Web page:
LeBron James. Beyoncé Knowles-Carter. Serena Williams. These are household names throughout the United States and even much of the world. They're also members of the The Root 100 for 2016, a list of the 100 most influential African-Americans as put together by The Washington Post-owned publication The Root
. In November, a gala is being held in New York City to celebrate those that have made the list.
Also attending that gala will be Gwen Jimmere, a local entrepreneur who has seen tremendous growth in her all natural line of beauty products, Naturalicious
. In just three years, Jimmere has quickly gone from creating an all-natural hair care product in her Canton, Michigan kitchen to being picked up by international beauty product distributor Jinny Beauty Supply and the first African-American woman to hold a U.S. patent for a natural hair care product. She's now based out of the ponyride
facility in Detroit's Corktown neighborhood, where she and her team make all the products by hand.
Jimmere comes from a corporate communications background where, before even creating Naturalicious, told a friend who worked at The Root that she would one day make it to their 100 list. It only took her four years to do so.
"To find out that I'm actually on it is a full circle moment for me," she says.
Jimmere hails from Cleveland. After attending Kent State University for both her undergraduate and master degrees, she was recruited by Ford Motor Co. to become their global digital communications manager. She would later leave Ford to become the digital marketing director for Uniworld, and soon after make her Root 100 proclamation.
An influential moment for Jimmere was seeing Chris Rock's documentary movie "Good Hair" during her pregnancy. She cites a scene that shows a pop can being submerged in a typical hair relaxer product and subsequently disintegrating. Concerned about what she was exposing her body and her unborn child to, Jimmere decided to create a safer and more natural hair product. She experimented, researched, and honed her product. Still, she treated it as a hobby, something she might one day give to family and friends.
A couple of years later, with a two year old son and about 30 days from divorce, Jimmere was laid off from Uniworld. What some might see as a dead end turned out to be a window of opportunity. With little left in the bank, Jimmere decided that it was now or never.
"Having your back against the wall forces you to not doubt yourself," Jimmere says. "You don't really have the luxury to doubt yourself. It's like, I might as well just try everything because the worst that can happen is nothing."
That attitude, coupled with a desire to make her son Caiden proud, got Naturalicious off the ground. Jimmere called the Whole Foods Market in Detroit to set up a meeting, eventually convincing them to carry her product. Now several Whole Foods locations carry Naturalicious. And Jinny Beauty Supply just signed on to distribute, starting out in 1,500 stores and eventually growing to 7,000.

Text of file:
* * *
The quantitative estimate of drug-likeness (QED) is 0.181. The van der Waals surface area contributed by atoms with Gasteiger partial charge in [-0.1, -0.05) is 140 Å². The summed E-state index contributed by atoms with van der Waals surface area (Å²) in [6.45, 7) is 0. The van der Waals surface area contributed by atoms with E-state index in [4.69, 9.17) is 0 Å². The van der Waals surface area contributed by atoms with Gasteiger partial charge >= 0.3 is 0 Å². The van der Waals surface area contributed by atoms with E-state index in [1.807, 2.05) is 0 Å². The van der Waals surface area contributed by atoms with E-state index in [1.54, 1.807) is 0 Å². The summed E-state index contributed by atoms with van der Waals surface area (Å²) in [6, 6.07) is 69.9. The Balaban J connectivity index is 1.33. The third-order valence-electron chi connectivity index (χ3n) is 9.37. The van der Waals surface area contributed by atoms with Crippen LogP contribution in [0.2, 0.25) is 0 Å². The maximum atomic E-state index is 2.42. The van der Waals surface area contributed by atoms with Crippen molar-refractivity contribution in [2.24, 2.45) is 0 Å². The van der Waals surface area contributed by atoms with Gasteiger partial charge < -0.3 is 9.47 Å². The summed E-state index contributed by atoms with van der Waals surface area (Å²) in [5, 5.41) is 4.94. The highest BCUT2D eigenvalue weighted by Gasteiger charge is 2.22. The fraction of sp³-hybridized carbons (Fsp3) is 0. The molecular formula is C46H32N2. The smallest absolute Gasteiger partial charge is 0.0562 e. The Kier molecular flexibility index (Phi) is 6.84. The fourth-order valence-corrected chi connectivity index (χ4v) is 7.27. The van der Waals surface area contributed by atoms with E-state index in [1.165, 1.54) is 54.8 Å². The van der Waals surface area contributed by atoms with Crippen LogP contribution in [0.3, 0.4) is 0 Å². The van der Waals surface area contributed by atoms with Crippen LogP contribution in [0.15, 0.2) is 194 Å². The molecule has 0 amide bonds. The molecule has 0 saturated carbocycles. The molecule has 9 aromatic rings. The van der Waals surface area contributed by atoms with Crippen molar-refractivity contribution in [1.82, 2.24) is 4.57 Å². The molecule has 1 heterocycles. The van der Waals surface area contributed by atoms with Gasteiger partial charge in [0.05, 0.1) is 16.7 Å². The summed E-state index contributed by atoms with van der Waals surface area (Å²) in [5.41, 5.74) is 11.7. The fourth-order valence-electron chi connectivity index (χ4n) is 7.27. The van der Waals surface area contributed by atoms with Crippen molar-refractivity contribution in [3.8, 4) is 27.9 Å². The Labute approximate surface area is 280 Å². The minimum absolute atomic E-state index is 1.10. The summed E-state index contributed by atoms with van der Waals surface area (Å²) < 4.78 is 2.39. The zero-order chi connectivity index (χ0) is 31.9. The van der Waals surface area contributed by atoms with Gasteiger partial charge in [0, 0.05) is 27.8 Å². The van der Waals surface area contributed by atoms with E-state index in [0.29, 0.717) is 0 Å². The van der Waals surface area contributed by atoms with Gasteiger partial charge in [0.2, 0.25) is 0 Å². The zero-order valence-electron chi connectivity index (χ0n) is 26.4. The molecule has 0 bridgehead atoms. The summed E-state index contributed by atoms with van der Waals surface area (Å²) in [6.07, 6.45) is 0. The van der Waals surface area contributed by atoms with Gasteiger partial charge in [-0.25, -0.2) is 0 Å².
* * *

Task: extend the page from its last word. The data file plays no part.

Naturalicious currently carries 10 products, all made by hand, designed for people with curly hair. The company is becoming known for both its all natural ingredients, and 3-in-1 and 5-in-1 products that help cut down on time. The clay comes from Morocco, the oils from Italy, Spain, and Argentina.
Jimmere moved the company out of her kitchen and into ponyride this past May, making her first hires. Three of her six employees are supplied through Services To Enhance Potential, or STEP
, which connects employers with people with special needs looking for work. She anticipates having to hire more people soon.
Another member of the team is her son Caiden, now five years old. Caiden holds the title of chief candy curator, making sure that each order is accompanied by a piece of candy.
As Jimmere relates Caiden's enthusiasm for Naturalicious, there's no need to question whether her son is proud of her. She's got it.
Quick Facts on Gwen Jimmere
: CEO + Founder, Naturalicious
Date of opening
One interesting job before Naturalicious: In grad school I was an editor at a risque book publisher. Every book I was responsible for editing was basically 50 Shades of Gray on steroids. When I interviewed for the job, they just told me it was for an editing position. It wasn't until the day I started that I realized I'd be editing freaky books. It was a pretty interesting gig, though, and my co-workers were really cool. It was a very laid back office; we could bring our pets in whenever we wanted and wear pajamas to work every day of the week if we chose to. The culture was nothing like you'd expect for that sort of business.
Favorite music to work to: 70s Funk (i.e. The Gap Band, Earth Wind & Fire, The Commodores, SOS Band, etc.)
One indispensable beauty care tip: Coconut oil is good for practically everything. It's an incredibly effective makeup remover, it's perfect for helping your nails grow faster and stronger, and it's a phenomenal conditioning ingredient when found in hair care products. I can think of at least 10 excellent beauty uses for coconut oil. I always keep a jar of unrefined, virgin coconut oil in my bathroom cabinet and another in my suitcase for when I'm traveling.